The effects of various Ca2+ concentrations and glucose deprivation on cell proliferation, insulin secretion and contents of insulin, calcium and magnesium were studied in a clonal cell line (RINm5F) established from a transplantable rat islet tumor. The RINm5F cells were equally effective in proliferating and releasing insulin at Ca2+ concentrations ranging from 0.16 to 4.4 mM. In contradistinction to normal β-cells, the amounts of calcium in the RINm5F cells remained relatively constant after lowering the extracellular concentration of Ca2+ and inhibiting the entrance of the ion with D-600. However, culture at 4.4 mM Ca2+ resulted in substantial incorporation of cellular calcium and a simultaneous reduction of the insulin content. Cells deprived of glucose had a significantly lower dry weight, were less able to exclude trypan blue and contained and released less insulin. Since protein biosynthesis is strictly dependent upon an adequate intracellular concentration of Mg2+, these long term effects of glucose removal might be related to the concomitant decrease in the cellular content of magnesium.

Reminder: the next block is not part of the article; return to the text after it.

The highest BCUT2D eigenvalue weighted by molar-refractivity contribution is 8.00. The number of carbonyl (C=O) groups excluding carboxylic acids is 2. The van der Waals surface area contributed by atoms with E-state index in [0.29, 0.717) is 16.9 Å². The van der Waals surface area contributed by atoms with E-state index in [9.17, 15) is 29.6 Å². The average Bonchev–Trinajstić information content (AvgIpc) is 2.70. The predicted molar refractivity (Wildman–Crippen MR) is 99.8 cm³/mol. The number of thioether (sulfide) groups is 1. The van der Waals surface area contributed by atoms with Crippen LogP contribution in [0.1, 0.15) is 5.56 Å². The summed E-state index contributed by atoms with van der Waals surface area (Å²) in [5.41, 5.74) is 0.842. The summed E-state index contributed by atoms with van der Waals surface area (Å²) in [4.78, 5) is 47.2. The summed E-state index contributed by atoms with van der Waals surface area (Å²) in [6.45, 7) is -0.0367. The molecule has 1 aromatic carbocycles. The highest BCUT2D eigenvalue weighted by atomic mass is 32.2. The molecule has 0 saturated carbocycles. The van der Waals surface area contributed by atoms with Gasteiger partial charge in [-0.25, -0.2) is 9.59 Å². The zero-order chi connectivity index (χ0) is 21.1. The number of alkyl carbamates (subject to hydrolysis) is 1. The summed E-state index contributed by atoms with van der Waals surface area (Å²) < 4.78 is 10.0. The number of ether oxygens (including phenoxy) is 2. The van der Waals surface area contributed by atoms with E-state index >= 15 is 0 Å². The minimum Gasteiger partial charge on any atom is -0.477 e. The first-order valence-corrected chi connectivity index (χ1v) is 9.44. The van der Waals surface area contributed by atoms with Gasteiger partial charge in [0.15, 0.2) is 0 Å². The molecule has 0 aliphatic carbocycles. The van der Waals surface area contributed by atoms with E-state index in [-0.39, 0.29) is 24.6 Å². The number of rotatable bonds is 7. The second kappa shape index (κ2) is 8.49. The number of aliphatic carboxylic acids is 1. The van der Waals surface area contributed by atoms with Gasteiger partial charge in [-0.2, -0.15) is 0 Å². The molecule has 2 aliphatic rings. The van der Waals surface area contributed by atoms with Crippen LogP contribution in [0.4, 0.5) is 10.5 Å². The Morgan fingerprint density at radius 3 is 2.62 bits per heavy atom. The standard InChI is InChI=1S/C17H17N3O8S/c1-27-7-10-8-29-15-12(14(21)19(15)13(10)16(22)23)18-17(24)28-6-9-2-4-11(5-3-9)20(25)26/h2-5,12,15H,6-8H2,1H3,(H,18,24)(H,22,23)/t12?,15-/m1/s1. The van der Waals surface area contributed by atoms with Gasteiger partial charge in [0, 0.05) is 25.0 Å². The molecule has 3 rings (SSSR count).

|Original language||English (US)|
|Number of pages||8|
|Journal||Biomedica Biochimica Acta|
|State||Published - Jan 1 1985|
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